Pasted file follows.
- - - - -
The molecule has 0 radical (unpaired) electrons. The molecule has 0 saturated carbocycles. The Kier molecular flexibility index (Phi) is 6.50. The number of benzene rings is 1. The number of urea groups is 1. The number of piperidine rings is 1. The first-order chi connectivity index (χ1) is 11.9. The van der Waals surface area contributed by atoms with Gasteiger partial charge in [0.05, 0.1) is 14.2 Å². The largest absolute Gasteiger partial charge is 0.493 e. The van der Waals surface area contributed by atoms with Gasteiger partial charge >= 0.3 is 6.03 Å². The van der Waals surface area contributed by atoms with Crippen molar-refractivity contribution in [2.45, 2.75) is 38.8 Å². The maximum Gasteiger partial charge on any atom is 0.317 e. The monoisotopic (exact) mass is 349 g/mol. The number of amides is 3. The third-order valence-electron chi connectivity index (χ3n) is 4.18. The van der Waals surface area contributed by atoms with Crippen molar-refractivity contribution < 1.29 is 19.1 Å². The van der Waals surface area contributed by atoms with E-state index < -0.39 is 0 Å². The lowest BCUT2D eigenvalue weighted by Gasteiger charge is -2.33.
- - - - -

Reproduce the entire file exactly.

The molecule has 0 radical (unpaired) electrons. The molecule has 0 saturated carbocycles. The Kier molecular flexibility index (Phi) is 6.50. The number of benzene rings is 1. The number of urea groups is 1. The number of piperidine rings is 1. The first-order chi connectivity index (χ1) is 11.9. The van der Waals surface area contributed by atoms with Gasteiger partial charge in [0.05, 0.1) is 14.2 Å². The largest absolute Gasteiger partial charge is 0.493 e. The van der Waals surface area contributed by atoms with Gasteiger partial charge >= 0.3 is 6.03 Å². The van der Waals surface area contributed by atoms with Crippen molar-refractivity contribution in [2.45, 2.75) is 38.8 Å². The maximum Gasteiger partial charge on any atom is 0.317 e. The monoisotopic (exact) mass is 349 g/mol. The number of amides is 3. The third-order valence-electron chi connectivity index (χ3n) is 4.18. The van der Waals surface area contributed by atoms with Crippen molar-refractivity contribution < 1.29 is 19.1 Å². The van der Waals surface area contributed by atoms with E-state index < -0.39 is 0 Å². The lowest BCUT2D eigenvalue weighted by Gasteiger charge is -2.33.